UPDATE on June 9, 2012
Thanks to the spirit of the Parkdale High Park community and one enormously generous foundation gift, City Council accepted a combined donation of over $250,000 so the High Park Zoo will remain open until at least mid-2013. That should be time to develop a for-profit business model that will hopefully include more community engagement and education programmes . It will also prevent homeless lamas and yaks from drifting through the streets of Parkdale.
UPDATE on APRIL 17th: There has been a historically generous foundation grant made by the Honey Family to save the High Park Zoo. You can see the story here:
The children of Odyssey Montessori hosted a bakesale (for which they made all the food and set up a store in the playground) and have raised $350 for the Zoo. We will match that amount and are looking for other small businesses and donors to do the same. We will pool whatever donations we can and the Honey Family Trust will match the amount. Way to go kids!
A Zoo No Matter How Small
I humbly submit a plea for protest. Mayor Ford and his Council are making their cuts as you read this. From my first hand experience with protests, letter writing and submitting depositions in person, it seems to me that someone may in fact be listening. When I attended a daycare sit in with a group of moms, we got in to council chambers and a few councillors like Gord Perks pinky swore and accepted a cookie from the kids we brought with us to say they were committed to affordable childcare. The Margaret Atwood brouhaha was an important part of it but so too were all the people who got off their backsides and headed down to City Hall to tell the Mayor what was important to them. Results may be far too optimistic a term but, like the rampaging kangaroo in Horton Hears a Who a very small voice spoke from a clover and the Mayor was forced to admit that he heard it too.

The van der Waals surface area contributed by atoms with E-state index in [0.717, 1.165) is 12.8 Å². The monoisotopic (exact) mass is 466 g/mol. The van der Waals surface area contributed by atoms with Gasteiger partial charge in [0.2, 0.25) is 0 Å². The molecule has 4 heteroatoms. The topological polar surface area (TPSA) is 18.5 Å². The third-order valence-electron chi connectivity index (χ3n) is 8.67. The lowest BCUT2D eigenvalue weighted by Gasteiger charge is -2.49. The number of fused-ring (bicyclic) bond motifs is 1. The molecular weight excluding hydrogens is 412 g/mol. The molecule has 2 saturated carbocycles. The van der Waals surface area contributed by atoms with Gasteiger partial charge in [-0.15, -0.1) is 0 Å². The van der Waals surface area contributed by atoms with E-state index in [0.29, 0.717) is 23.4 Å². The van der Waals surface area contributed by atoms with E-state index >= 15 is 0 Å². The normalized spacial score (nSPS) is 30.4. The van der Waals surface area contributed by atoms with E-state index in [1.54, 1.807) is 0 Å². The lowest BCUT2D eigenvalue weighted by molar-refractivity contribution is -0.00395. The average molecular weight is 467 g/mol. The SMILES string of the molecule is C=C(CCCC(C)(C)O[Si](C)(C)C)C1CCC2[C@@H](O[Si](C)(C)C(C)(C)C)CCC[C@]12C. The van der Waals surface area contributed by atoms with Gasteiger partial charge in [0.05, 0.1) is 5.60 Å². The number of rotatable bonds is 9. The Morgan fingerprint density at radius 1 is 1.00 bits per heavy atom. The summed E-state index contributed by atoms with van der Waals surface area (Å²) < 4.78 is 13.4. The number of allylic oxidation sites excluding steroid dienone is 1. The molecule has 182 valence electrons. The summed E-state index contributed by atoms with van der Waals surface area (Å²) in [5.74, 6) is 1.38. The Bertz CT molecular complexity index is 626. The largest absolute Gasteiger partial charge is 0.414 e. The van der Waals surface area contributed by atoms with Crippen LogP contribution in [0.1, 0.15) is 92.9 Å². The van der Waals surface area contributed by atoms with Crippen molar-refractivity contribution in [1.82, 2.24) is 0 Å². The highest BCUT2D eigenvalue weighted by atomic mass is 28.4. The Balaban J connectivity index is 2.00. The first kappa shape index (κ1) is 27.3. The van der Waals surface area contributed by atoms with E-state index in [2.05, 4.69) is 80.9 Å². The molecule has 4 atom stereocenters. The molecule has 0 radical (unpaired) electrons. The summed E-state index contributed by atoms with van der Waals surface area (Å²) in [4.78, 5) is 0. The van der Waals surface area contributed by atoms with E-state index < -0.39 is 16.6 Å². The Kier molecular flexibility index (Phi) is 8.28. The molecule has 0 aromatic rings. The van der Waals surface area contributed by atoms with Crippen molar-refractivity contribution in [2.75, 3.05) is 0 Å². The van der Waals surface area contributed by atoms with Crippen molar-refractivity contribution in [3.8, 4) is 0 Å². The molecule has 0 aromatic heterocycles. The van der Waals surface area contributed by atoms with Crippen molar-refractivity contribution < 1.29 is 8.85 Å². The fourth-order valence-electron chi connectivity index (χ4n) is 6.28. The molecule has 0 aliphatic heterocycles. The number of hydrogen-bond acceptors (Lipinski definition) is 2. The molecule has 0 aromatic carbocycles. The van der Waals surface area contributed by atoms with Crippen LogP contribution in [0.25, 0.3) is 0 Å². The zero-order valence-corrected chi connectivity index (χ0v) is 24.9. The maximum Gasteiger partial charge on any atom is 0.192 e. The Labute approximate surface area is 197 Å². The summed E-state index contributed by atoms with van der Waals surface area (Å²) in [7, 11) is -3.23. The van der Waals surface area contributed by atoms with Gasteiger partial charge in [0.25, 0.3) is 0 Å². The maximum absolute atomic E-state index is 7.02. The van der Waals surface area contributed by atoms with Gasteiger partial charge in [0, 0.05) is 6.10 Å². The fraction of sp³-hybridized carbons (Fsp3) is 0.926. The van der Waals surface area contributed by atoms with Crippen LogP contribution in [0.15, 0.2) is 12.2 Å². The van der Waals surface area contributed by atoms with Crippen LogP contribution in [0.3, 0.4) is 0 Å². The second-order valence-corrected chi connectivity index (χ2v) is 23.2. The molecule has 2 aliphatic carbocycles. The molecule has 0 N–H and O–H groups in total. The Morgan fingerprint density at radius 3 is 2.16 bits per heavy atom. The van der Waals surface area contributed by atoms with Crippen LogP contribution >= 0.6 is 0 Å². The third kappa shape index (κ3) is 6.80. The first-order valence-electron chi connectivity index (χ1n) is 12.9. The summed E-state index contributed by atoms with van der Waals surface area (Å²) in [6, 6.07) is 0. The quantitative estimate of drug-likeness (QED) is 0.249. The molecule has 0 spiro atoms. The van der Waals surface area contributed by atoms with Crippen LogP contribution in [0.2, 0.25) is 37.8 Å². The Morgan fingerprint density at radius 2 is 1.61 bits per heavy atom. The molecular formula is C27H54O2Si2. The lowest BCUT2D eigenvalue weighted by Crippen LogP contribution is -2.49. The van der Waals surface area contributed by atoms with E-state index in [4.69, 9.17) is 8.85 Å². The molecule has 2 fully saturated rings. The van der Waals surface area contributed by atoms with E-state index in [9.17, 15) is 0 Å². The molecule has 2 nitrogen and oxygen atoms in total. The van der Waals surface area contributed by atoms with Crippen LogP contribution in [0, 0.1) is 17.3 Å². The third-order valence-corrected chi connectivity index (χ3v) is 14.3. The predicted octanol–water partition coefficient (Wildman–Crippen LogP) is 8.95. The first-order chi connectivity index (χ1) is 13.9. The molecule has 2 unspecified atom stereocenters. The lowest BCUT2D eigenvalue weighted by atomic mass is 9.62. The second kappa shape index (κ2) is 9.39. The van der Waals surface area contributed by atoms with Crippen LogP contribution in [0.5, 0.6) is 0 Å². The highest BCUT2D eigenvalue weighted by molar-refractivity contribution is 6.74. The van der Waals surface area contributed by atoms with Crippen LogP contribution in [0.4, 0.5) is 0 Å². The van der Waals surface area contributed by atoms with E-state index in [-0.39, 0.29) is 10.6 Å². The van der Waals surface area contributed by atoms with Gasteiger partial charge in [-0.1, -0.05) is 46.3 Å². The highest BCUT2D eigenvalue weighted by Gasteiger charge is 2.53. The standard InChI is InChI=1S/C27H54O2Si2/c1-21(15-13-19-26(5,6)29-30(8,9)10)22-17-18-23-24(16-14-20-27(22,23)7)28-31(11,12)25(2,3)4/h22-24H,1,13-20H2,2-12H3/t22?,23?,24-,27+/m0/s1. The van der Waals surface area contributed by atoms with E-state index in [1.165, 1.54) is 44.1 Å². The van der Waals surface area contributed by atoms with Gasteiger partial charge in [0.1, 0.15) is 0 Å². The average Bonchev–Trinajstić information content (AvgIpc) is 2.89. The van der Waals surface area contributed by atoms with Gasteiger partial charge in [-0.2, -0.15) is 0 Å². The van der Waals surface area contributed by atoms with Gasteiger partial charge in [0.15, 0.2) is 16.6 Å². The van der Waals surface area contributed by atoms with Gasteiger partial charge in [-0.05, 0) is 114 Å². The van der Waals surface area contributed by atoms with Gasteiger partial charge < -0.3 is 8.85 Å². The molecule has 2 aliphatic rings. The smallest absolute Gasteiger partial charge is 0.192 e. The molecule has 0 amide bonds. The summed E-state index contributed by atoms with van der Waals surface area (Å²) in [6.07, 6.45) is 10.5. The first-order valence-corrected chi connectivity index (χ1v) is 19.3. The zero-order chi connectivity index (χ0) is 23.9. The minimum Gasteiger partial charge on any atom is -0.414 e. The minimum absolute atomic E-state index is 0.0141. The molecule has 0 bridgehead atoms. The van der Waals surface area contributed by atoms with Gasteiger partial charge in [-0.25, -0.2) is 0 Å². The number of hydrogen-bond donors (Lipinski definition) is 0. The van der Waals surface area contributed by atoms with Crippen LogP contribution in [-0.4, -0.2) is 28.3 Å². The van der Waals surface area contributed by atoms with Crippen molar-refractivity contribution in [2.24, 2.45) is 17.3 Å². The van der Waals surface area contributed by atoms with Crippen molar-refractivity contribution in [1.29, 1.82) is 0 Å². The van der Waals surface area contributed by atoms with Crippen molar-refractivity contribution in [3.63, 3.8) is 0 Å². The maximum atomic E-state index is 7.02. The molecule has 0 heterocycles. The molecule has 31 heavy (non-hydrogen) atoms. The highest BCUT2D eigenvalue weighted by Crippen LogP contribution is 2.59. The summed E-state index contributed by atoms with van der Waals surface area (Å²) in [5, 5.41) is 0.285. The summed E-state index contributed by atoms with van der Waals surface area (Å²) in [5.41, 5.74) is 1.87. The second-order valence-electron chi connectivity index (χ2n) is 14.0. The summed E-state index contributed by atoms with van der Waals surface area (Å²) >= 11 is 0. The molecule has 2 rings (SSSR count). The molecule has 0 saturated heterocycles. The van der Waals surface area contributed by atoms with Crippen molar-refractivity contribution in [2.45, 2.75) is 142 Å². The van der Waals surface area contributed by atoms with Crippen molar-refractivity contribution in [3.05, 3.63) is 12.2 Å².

So while the mayor is now afraid of touching subsidized daycare or libraries, he still seems to think that cutting recreation services and zoos is the thing to do. This in spite of the golden ducats he magically found in his back pocket which really make the whole process of cuts seem him seem just a little Unfriendly Giant. I could go on at length about the importance of recreation centres to the people of Toronto and how for low income people, they are in fact essential services but I’m sorry to say my own self interest has got in the way this time. The High Park Zoo is on the block and from all accounts, its head will most certainly land in the basket for real this time.
The High Park Zoo has been delighting children and adults alike for 110 years and it runs on a yearly operating budget of $220,000, according to Peggy Nash’s website. Peggy Nash and Councillor Sarah Doucette are working together to try to save the Zoo. Please, if you’ve ever spent a sunny afternoon in the company of a llama or cooed in delight as the peacock opened his tail feathers or thought perhaps you could relate to the capybaras who opt for giving winter a pass, write to your mayor or visit one of the support sites below.
Here is how my personal story intersects with the zoo. I used to live two blocks from High Park with my husband and Seamus the greyhound. We visited the park every day for years but we didn’t use the zoo much because we always had the dog with us. Several years later, we moved to Parkdale and had a little girl and due to an utter lack of daycare possibilities in our neighbourhood, we co-founded a co-operative daycare.
We soon discovered that there is very little to do with five infants in Toronto so we began taking them to the High Park Zoo. As they started to walk and talk and take an interest in the world around them, the zoo animals became a central fixture in their eduction. We watched as a new joey emerged from his mother’s pouch, learned from the zookeeper the sad story of the emu’s difficult pregnancy and took bets as to whether the barbary sheep (or was that the mouflon sheep-I no longer remember) would be asleep in her food trough that day or not. The important thing is that my kid knew the difference between a mouflon sheep and a barbary sheep at the age of two because of the High Park Zoo. She didn’t learn it on a Leap Pad or by watching National Geographic. Does that matter? Yes it does because the zoo is a rare opportunity for urban children to connect with animals and because it is part of the fabric of a dynamic or (dare I say) Liveable City. How will I explain to her that the people in charge thought that was of no value so they sent the animals away?
So in case you’ve been sleeping, here is my plea: Please stop the man from ending a century old tradition of talking to the animals. Help him hear the voices from the small speck of dust on the clover by clicking below:
Peggy Nash’s Save the Zoo Page http://www.peggynash.ndp.ca/post/help-save-the-high-park-zoo
Sarah Doucette http://www.ward13.ca/
Or send Mayor Rob a letter firstname.lastname@example.org